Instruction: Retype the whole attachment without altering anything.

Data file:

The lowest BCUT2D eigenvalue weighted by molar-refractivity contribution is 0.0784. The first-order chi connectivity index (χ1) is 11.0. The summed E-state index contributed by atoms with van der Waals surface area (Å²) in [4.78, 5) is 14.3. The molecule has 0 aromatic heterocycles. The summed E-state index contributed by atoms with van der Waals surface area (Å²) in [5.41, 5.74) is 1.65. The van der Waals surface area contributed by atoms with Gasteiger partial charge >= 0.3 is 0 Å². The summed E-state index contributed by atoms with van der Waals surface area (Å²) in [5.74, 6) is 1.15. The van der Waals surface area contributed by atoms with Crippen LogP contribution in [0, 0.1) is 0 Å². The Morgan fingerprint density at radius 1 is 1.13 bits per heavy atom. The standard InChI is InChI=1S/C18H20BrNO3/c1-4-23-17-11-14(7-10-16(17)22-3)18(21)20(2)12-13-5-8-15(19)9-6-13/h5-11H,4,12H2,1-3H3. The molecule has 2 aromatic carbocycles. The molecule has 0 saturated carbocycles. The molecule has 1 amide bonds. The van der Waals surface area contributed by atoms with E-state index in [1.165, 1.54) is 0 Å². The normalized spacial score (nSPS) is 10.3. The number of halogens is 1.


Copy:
The lowest BCUT2D eigenvalue weighted by molar-refractivity contribution is 0.0784. The first-order chi connectivity index (χ1) is 11.0. The summed E-state index contributed by atoms with van der Waals surface area (Å²) in [4.78, 5) is 14.3. The molecule has 0 aromatic heterocycles. The summed E-state index contributed by atoms with van der Waals surface area (Å²) in [5.41, 5.74) is 1.65. The van der Waals surface area contributed by atoms with Gasteiger partial charge >= 0.3 is 0 Å². The summed E-state index contributed by atoms with van der Waals surface area (Å²) in [5.74, 6) is 1.15. The van der Waals surface area contributed by atoms with Crippen LogP contribution in [0, 0.1) is 0 Å². The Morgan fingerprint density at radius 1 is 1.13 bits per heavy atom. The standard InChI is InChI=1S/C18H20BrNO3/c1-4-23-17-11-14(7-10-16(17)22-3)18(21)20(2)12-13-5-8-15(19)9-6-13/h5-11H,4,12H2,1-3H3. The molecule has 2 aromatic carbocycles. The molecule has 0 saturated carbocycles. The molecule has 1 amide bonds. The van der Waals surface area contributed by atoms with E-state index in [1.165, 1.54) is 0 Å². The normalized spacial score (nSPS) is 10.3. The number of halogens is 1.